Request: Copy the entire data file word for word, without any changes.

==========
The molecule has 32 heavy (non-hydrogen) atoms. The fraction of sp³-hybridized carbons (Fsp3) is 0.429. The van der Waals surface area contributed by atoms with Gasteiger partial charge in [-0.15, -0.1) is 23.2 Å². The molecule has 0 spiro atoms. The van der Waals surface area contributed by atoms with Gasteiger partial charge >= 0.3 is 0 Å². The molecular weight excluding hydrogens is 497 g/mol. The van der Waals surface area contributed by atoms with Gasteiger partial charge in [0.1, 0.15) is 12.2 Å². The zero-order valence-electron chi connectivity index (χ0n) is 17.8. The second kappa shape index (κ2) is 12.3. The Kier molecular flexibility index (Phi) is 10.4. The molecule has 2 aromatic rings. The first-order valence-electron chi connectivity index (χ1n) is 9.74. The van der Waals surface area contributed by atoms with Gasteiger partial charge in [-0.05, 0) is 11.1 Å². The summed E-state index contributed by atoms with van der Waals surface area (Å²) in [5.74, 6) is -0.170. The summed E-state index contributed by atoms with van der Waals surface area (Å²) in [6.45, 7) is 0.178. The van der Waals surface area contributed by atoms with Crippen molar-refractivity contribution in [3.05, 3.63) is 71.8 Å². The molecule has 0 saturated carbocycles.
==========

The molecule has 32 heavy (non-hydrogen) atoms. The fraction of sp³-hybridized carbons (Fsp3) is 0.429. The van der Waals surface area contributed by atoms with Gasteiger partial charge in [-0.15, -0.1) is 23.2 Å². The molecule has 0 spiro atoms. The van der Waals surface area contributed by atoms with Gasteiger partial charge >= 0.3 is 0 Å². The molecular weight excluding hydrogens is 497 g/mol. The van der Waals surface area contributed by atoms with Gasteiger partial charge in [0.1, 0.15) is 12.2 Å². The zero-order valence-electron chi connectivity index (χ0n) is 17.8. The second kappa shape index (κ2) is 12.3. The Kier molecular flexibility index (Phi) is 10.4. The molecule has 2 aromatic rings. The first-order valence-electron chi connectivity index (χ1n) is 9.74. The van der Waals surface area contributed by atoms with Gasteiger partial charge in [-0.05, 0) is 11.1 Å². The summed E-state index contributed by atoms with van der Waals surface area (Å²) in [5.74, 6) is -0.170. The summed E-state index contributed by atoms with van der Waals surface area (Å²) in [6.45, 7) is 0.178. The van der Waals surface area contributed by atoms with Crippen molar-refractivity contribution in [3.05, 3.63) is 71.8 Å². The molecule has 0 saturated carbocycles.